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How to train your water baby

Taking swimming lessons is a normal part of growing up, but how early on in life do you think you should start to swim?

Taking swimming lessons is a normal part of growing up, but how early on in life do you think you should start to swim? Leading swimming expert Laura Molloy is the founder of Swimbabes, and she believes every baby should learn to swim so that, if they ever find themselves in a life threatening situation in water, they are equipped with vital survival skills that will aide them.

Laura says: “Swimming is so much more than just a recreational activity. The earlier you can get a child into the water, the better. Little ones who are introduced to water from a young age learn key life saving skills, have a greater regard for water and are safer around it; they feel safe and secure within it. Learning to swim familiarises babies with deep water and gives them the confidence to move safely in water.”

From as young as a few weeks old, babies can take to the pool with their mums and learn the fundamentals of swimming, from turning onto their backs to not swallowing if their heads go under the water. Laura stresses how important this growing familiarity with water is, largely because water holds such a fascination for young children, whether it is a garden pond, a fountain, an outdoor pool or a lake. The Royal Society for the Prevention of Accidents (RoSPA) reports many cases where children under the age of six have drowned at residential locations, often when a guardian’s attention has been diverted for just a few moments.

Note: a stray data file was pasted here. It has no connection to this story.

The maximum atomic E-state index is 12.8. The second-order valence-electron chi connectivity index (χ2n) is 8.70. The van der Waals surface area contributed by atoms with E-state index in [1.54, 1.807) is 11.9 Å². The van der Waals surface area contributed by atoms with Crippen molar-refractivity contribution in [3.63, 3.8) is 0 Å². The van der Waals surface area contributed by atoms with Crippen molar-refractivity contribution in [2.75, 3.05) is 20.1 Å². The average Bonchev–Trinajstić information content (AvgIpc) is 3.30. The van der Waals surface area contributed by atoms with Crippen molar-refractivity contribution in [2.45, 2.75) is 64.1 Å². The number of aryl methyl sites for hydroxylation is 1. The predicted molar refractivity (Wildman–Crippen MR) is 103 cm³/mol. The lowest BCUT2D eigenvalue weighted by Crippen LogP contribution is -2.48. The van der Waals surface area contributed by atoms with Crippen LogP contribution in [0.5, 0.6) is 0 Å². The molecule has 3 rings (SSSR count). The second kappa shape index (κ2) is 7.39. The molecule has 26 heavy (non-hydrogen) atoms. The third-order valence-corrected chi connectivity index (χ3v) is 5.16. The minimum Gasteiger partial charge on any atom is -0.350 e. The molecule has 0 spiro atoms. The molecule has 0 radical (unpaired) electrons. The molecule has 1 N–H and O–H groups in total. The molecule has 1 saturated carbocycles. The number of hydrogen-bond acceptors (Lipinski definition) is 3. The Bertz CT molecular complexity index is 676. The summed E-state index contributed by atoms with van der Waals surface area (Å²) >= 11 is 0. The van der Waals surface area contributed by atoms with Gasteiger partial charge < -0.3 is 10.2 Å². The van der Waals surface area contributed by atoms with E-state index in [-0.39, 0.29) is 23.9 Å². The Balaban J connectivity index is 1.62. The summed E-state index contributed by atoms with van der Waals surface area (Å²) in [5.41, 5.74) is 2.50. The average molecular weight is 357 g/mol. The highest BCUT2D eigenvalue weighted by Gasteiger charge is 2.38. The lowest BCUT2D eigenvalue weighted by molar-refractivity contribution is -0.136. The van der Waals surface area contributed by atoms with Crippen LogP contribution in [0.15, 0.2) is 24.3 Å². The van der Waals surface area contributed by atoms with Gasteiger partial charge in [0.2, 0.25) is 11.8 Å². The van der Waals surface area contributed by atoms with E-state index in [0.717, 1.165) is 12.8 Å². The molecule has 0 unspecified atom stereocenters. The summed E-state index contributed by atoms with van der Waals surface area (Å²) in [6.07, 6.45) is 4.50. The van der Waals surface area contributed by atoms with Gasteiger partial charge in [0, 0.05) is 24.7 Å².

Children are also at risk in public places, as Claire Darlow discovered, when her two year old son, Euan, fell into a boating lake at the park. Because Euan had been taking Swimbabes classes since the age of 4 months, he was confident and calm in the water, and held onto the side until help arrived. Claire explains: “If it wasn't for what Euan learnt at his Swimbabes classes then he would have panicked and swallowed water, which ultimately leads to drowning. He has not only learnt to swim but he is confident in deep water and knows how to turn to correct himself. That’s what saved Euan’s life that day.”

At Swimbabes, your child will learn a wide range of skills, including swim to hold on, safe jumps, underwater turns and being able to paddle across the pool independently while taking regular breaths. An award system of certificates and badges is in place, but most importantly your child will be learning how to save their own life, should the unthinkable happen.

For more information visit www.swimbabes.co.uk

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